Duchenne muscular dystrophy is an inherited disorder of the muscles. It causes the muscles to degenerate and lose their function.
Duchenne muscular dystrophy occurs in about 1 in 3500 males. There is a family history in 70% of affected people. The disorder is present at birth, but usually only becomes apparent at 2 to 5 years of age. Affected children may fall frequently and have difficulty keeping up with playmates. Running, jumping, and hopping are abnormal. The calf muscles are unusually large
By 5 to 6 years of age, the enlarged muscle is replaced by fat and connective tissue. Muscle weakness is obvious. Affected children use their hands to rise from a sitting position. This is because the muscles nearest the hips weaken before the lower leg muscles. Legs are more severely affected than arms. Tendons around the heels tighten, which causes affected children to walk on their toes.
Between 8 and 10 years of age, tendons tighten around the hips, knees, elbows, and wrists. Braces may be needed. By 12 years of age, the child is usually using a wheelchair. Abnormal curvature of the spine can be noticed by this time. With time, the curvature and weakening chest muscles impair lung function.
By 16 to 18 years of age, breathing is so weak that lung infections or aspiration of food become problems. Such problems are the common causes of death. The heart muscle becomes enlarged in almost all affected people. Heart problems are not common causes of death, though. Intellectual impairment is common and does not seem to get worse over time. The reason for the intellectual impairment is not known.
The symptoms include: large calf muscleswalking on the toesusing the hands to rise from a sitting position, called Gower's signprogressive muscle deterioration, starting with the muscles nearest the hipscurvature of the spineenlargement of the heart muscleintellectual impairment
The risk of developing Duchenne muscular dystrophy depends on a variety of genetic factors.
Since Duchenne muscular dystrophy is an inherited disorder, genetic counseling may helpful to couples with a family history of the disease.
High levels of creatinine phosphokinase, or CPK, in the blood can confirm the diagnosis. These levels are 20 to 100 times the normal amounts.
Electromyography (EMG) shows the typical features of a muscle dystrophy.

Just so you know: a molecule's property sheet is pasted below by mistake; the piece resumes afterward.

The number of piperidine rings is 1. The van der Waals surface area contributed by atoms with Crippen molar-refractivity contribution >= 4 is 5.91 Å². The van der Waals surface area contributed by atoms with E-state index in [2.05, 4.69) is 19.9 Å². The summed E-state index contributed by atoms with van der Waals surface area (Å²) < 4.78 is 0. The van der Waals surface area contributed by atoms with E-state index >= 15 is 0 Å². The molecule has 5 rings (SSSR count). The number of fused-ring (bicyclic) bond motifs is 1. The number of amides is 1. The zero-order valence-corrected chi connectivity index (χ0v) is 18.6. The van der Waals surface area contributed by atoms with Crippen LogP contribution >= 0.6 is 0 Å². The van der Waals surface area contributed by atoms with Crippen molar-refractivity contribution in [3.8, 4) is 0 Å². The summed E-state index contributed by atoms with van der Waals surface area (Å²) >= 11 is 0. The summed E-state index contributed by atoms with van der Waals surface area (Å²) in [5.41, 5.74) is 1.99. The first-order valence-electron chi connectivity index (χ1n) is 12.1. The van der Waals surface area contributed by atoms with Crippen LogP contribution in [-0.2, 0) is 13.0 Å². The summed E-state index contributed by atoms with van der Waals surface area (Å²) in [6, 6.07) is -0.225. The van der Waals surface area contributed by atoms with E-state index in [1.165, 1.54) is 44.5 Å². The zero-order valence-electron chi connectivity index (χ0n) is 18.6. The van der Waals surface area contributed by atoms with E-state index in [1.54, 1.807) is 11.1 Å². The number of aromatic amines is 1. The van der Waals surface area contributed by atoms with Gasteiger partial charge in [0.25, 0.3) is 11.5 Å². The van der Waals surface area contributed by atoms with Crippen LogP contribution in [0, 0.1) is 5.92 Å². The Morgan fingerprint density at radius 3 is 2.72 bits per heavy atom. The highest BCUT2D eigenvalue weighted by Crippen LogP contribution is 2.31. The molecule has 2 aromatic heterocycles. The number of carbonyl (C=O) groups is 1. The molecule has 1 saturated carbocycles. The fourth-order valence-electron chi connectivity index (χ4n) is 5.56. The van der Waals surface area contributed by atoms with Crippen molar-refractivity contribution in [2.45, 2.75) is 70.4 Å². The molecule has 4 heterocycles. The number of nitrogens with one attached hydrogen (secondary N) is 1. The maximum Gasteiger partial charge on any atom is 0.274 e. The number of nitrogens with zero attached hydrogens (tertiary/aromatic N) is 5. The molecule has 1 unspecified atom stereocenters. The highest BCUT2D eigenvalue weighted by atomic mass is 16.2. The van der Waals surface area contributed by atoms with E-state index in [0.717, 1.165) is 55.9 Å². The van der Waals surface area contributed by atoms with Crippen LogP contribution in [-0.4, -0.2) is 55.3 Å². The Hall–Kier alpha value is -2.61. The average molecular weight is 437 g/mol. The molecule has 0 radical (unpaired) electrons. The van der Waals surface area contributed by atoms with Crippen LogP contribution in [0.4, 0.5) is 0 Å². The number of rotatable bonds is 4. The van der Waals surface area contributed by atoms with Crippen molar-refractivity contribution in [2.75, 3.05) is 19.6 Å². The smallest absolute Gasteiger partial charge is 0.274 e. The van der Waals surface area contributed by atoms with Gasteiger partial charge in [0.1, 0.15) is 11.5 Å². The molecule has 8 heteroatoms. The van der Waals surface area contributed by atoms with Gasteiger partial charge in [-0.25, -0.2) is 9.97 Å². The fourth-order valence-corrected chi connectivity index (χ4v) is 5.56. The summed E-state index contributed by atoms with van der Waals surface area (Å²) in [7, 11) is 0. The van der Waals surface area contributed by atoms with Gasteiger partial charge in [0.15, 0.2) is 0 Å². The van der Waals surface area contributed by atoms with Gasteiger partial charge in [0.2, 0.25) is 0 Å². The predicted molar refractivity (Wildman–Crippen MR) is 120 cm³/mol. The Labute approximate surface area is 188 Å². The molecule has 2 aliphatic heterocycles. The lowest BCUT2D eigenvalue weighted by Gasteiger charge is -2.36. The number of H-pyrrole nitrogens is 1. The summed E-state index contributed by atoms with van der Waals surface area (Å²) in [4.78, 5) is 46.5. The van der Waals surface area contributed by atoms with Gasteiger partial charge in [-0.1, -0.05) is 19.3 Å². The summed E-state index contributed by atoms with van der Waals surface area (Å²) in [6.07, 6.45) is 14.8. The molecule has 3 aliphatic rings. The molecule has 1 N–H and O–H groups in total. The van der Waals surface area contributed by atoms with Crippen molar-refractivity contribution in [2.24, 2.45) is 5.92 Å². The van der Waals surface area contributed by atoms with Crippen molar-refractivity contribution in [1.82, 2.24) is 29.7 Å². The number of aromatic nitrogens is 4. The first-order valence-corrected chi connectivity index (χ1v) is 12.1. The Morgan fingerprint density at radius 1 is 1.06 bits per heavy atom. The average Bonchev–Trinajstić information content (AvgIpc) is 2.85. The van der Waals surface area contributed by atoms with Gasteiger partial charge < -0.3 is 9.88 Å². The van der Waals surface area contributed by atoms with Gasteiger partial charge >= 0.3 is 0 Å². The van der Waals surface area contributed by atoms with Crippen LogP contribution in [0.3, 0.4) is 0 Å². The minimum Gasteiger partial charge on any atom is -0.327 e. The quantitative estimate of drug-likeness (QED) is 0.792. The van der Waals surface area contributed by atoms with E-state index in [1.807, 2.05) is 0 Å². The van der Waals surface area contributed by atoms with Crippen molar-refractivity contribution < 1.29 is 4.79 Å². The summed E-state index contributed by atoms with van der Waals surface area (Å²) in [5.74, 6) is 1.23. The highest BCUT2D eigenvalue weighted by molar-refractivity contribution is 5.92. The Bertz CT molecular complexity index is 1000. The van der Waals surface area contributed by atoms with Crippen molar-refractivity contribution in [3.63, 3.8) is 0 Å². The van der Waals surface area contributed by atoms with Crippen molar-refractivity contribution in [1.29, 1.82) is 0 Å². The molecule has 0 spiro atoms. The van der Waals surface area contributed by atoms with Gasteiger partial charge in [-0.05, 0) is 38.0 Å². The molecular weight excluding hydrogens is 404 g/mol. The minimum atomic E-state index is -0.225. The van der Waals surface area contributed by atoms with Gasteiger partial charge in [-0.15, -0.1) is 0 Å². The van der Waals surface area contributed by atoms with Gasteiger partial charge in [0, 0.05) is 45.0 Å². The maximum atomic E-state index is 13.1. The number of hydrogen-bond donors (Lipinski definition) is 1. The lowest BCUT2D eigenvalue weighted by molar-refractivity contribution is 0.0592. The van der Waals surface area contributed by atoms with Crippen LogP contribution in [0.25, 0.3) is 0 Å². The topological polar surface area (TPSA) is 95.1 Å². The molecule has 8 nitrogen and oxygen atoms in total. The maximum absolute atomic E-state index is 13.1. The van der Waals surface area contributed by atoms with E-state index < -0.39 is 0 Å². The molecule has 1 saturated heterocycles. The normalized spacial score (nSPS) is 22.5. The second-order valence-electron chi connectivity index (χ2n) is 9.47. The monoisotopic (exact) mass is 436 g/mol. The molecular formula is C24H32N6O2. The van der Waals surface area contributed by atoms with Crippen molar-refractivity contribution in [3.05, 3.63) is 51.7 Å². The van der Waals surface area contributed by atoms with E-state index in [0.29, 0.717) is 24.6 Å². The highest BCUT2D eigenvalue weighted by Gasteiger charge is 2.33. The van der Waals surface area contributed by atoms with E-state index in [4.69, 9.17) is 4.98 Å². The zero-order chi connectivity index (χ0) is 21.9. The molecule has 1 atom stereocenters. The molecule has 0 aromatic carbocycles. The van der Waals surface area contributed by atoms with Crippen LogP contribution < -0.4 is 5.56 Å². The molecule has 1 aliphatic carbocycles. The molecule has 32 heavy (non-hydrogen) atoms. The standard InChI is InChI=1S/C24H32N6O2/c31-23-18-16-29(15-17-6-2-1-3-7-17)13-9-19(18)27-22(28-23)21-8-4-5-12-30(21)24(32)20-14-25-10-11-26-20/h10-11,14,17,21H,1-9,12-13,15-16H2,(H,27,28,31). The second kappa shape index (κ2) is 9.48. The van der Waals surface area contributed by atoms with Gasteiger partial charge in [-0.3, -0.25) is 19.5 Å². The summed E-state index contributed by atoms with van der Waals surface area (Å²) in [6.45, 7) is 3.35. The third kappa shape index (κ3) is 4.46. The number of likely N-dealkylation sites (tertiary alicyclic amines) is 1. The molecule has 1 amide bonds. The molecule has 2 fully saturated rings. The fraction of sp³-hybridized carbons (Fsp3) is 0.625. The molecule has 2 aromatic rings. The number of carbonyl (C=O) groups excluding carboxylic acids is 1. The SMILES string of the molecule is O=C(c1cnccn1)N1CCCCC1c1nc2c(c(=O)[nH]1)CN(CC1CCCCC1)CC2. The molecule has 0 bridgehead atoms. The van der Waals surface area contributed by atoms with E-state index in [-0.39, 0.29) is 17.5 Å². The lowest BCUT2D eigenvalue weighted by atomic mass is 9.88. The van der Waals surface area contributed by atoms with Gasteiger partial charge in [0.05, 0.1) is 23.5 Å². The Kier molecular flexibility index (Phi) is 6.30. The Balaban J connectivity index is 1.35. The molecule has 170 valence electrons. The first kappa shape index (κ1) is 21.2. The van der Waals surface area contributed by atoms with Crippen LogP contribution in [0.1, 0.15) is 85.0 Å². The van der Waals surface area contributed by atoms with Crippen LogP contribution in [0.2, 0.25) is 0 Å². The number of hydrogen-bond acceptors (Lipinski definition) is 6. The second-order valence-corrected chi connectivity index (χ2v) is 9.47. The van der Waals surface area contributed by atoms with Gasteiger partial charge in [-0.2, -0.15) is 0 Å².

Muscle biopsy shows degenerating and regenerating muscle fibers, with connective tissue and fat replacing lost muscle tissue. DNA testing may also be helpful.
Duchenne muscular dystrophy causes progressive deterioration of the muscles, and loss of function. The muscle deterioration leads to the use of braces and eventually a wheelchair. Impaired lung function leads to serious lung infections, aspiration, and death.
Duchenne muscular dystrophy is not contagious. It is an X-linked recessive disorder. This means that an unaffected woman who carries the gene can pass it, on average, to one half of her sons.
The major goal of early treatment is to keep the ability to walk as long as possible. Stretching exercises and using braces at night help avoid the tightening of tendons.
Surgery can be used to release tight tendons. Walking and body movement should be resumed immediately after surgery if possible. Inactivity makes the disease worse and can lead to rapid deterioration of lung function. Prednisone has been shown to slow the progression of the disease for up to three years.
Vaccination against influenza and pneumococcal infections is important. Also, weight control is essential. Obesity adversely impacts physical and respiratory functions.
Any new or worsening symptoms should be reported to the healthcare provider.
The Muscular Dystrophy Association [hyperLink url="http://www.mdausa.org/disease/dmd.html" linkTitle="http://www.mdausa.org/disease/dmd.html"]http://www.mdausa.org/disease/dmd.html[/hyperLink]